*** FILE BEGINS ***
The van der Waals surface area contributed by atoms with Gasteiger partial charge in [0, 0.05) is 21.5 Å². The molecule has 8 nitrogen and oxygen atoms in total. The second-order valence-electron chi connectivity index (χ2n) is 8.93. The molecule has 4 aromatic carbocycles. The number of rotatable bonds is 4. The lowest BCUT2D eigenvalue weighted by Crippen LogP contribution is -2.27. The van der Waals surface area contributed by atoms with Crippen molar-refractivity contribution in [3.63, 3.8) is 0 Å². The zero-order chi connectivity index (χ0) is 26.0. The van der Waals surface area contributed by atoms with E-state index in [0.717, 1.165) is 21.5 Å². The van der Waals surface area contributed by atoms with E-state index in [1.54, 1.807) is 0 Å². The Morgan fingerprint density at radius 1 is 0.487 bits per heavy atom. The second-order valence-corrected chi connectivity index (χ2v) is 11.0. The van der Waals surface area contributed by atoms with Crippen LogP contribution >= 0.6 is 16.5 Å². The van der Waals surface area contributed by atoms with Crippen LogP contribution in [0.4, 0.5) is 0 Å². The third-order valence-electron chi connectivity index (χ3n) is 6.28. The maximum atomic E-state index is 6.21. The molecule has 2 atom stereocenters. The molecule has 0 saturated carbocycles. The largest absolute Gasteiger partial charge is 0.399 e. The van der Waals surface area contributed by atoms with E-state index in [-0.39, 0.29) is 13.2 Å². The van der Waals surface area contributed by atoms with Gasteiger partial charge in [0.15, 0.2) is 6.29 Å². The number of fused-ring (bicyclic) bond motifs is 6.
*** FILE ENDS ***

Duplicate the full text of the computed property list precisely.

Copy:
The van der Waals surface area contributed by atoms with Gasteiger partial charge in [0, 0.05) is 21.5 Å². The molecule has 8 nitrogen and oxygen atoms in total. The second-order valence-electron chi connectivity index (χ2n) is 8.93. The molecule has 4 aromatic carbocycles. The number of rotatable bonds is 4. The lowest BCUT2D eigenvalue weighted by Crippen LogP contribution is -2.27. The van der Waals surface area contributed by atoms with Crippen molar-refractivity contribution in [3.63, 3.8) is 0 Å². The zero-order chi connectivity index (χ0) is 26.0. The van der Waals surface area contributed by atoms with E-state index in [0.717, 1.165) is 21.5 Å². The van der Waals surface area contributed by atoms with E-state index in [1.54, 1.807) is 0 Å². The Morgan fingerprint density at radius 1 is 0.487 bits per heavy atom. The second-order valence-corrected chi connectivity index (χ2v) is 11.0. The van der Waals surface area contributed by atoms with Crippen LogP contribution >= 0.6 is 16.5 Å². The van der Waals surface area contributed by atoms with Crippen LogP contribution in [0.4, 0.5) is 0 Å². The third-order valence-electron chi connectivity index (χ3n) is 6.28. The maximum atomic E-state index is 6.21. The molecule has 2 atom stereocenters. The molecule has 0 saturated carbocycles. The largest absolute Gasteiger partial charge is 0.399 e. The van der Waals surface area contributed by atoms with E-state index in [-0.39, 0.29) is 13.2 Å². The van der Waals surface area contributed by atoms with Gasteiger partial charge in [0.15, 0.2) is 6.29 Å². The number of fused-ring (bicyclic) bond motifs is 6.